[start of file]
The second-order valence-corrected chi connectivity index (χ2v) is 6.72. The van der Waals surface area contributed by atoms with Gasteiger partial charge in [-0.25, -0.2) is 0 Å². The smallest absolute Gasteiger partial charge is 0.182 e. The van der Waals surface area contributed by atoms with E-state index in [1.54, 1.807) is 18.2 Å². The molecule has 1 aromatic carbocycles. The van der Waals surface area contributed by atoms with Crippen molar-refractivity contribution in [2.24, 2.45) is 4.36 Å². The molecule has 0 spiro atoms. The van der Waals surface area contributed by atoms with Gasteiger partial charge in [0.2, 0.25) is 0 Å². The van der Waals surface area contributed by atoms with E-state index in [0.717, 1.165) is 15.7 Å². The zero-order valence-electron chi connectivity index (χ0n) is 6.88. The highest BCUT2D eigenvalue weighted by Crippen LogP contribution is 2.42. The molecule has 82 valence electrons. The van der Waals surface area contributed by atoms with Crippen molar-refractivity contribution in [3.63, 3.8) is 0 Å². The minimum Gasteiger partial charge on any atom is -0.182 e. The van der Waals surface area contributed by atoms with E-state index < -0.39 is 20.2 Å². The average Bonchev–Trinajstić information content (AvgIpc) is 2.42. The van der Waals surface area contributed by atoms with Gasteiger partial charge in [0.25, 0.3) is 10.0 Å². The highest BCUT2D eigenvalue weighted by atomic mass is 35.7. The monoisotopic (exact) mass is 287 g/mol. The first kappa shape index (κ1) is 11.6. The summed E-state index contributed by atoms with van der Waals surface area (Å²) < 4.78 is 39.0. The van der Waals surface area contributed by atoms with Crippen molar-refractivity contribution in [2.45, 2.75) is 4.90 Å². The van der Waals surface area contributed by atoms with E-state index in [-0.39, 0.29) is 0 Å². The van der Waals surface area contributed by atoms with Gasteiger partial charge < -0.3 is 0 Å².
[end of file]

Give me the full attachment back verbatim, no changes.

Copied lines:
The second-order valence-corrected chi connectivity index (χ2v) is 6.72. The van der Waals surface area contributed by atoms with Gasteiger partial charge in [-0.25, -0.2) is 0 Å². The smallest absolute Gasteiger partial charge is 0.182 e. The van der Waals surface area contributed by atoms with E-state index in [1.54, 1.807) is 18.2 Å². The molecule has 1 aromatic carbocycles. The van der Waals surface area contributed by atoms with Crippen molar-refractivity contribution in [2.24, 2.45) is 4.36 Å². The molecule has 0 spiro atoms. The van der Waals surface area contributed by atoms with Gasteiger partial charge in [0.2, 0.25) is 0 Å². The van der Waals surface area contributed by atoms with E-state index in [0.717, 1.165) is 15.7 Å². The zero-order valence-electron chi connectivity index (χ0n) is 6.88. The highest BCUT2D eigenvalue weighted by Crippen LogP contribution is 2.42. The molecule has 82 valence electrons. The van der Waals surface area contributed by atoms with Crippen molar-refractivity contribution in [3.63, 3.8) is 0 Å². The minimum Gasteiger partial charge on any atom is -0.182 e. The van der Waals surface area contributed by atoms with E-state index < -0.39 is 20.2 Å². The average Bonchev–Trinajstić information content (AvgIpc) is 2.42. The van der Waals surface area contributed by atoms with Gasteiger partial charge in [0.25, 0.3) is 10.0 Å². The highest BCUT2D eigenvalue weighted by atomic mass is 35.7. The monoisotopic (exact) mass is 287 g/mol. The first kappa shape index (κ1) is 11.6. The summed E-state index contributed by atoms with van der Waals surface area (Å²) < 4.78 is 39.0. The van der Waals surface area contributed by atoms with Crippen molar-refractivity contribution in [2.45, 2.75) is 4.90 Å². The van der Waals surface area contributed by atoms with E-state index in [-0.39, 0.29) is 0 Å². The van der Waals surface area contributed by atoms with Gasteiger partial charge < -0.3 is 0 Å².